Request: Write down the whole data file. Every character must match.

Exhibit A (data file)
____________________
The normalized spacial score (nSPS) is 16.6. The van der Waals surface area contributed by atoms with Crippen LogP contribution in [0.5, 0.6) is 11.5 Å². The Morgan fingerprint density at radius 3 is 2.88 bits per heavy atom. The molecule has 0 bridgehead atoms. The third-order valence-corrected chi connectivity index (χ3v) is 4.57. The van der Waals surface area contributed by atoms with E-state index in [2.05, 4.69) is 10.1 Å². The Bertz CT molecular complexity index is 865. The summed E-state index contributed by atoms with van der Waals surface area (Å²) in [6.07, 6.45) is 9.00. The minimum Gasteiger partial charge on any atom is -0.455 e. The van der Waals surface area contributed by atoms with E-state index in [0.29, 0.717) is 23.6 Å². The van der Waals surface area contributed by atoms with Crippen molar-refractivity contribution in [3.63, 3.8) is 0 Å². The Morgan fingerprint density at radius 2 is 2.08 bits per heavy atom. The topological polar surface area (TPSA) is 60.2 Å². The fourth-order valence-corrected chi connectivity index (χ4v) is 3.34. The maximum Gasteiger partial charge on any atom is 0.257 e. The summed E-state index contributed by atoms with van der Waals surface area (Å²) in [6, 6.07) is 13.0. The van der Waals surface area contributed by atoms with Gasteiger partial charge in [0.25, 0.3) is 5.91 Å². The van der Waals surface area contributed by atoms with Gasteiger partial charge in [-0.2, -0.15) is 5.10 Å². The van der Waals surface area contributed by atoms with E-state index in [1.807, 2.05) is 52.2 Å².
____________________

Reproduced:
The normalized spacial score (nSPS) is 16.6. The van der Waals surface area contributed by atoms with Crippen LogP contribution in [0.5, 0.6) is 11.5 Å². The Morgan fingerprint density at radius 3 is 2.88 bits per heavy atom. The molecule has 0 bridgehead atoms. The third-order valence-corrected chi connectivity index (χ3v) is 4.57. The van der Waals surface area contributed by atoms with E-state index in [2.05, 4.69) is 10.1 Å². The Bertz CT molecular complexity index is 865. The summed E-state index contributed by atoms with van der Waals surface area (Å²) in [6.07, 6.45) is 9.00. The minimum Gasteiger partial charge on any atom is -0.455 e. The van der Waals surface area contributed by atoms with E-state index in [0.29, 0.717) is 23.6 Å². The van der Waals surface area contributed by atoms with Crippen molar-refractivity contribution in [3.63, 3.8) is 0 Å². The Morgan fingerprint density at radius 2 is 2.08 bits per heavy atom. The topological polar surface area (TPSA) is 60.2 Å². The fourth-order valence-corrected chi connectivity index (χ4v) is 3.34. The maximum Gasteiger partial charge on any atom is 0.257 e. The summed E-state index contributed by atoms with van der Waals surface area (Å²) in [6, 6.07) is 13.0. The van der Waals surface area contributed by atoms with Gasteiger partial charge in [0.25, 0.3) is 5.91 Å². The van der Waals surface area contributed by atoms with Gasteiger partial charge in [-0.2, -0.15) is 5.10 Å². The van der Waals surface area contributed by atoms with E-state index in [1.807, 2.05) is 52.2 Å².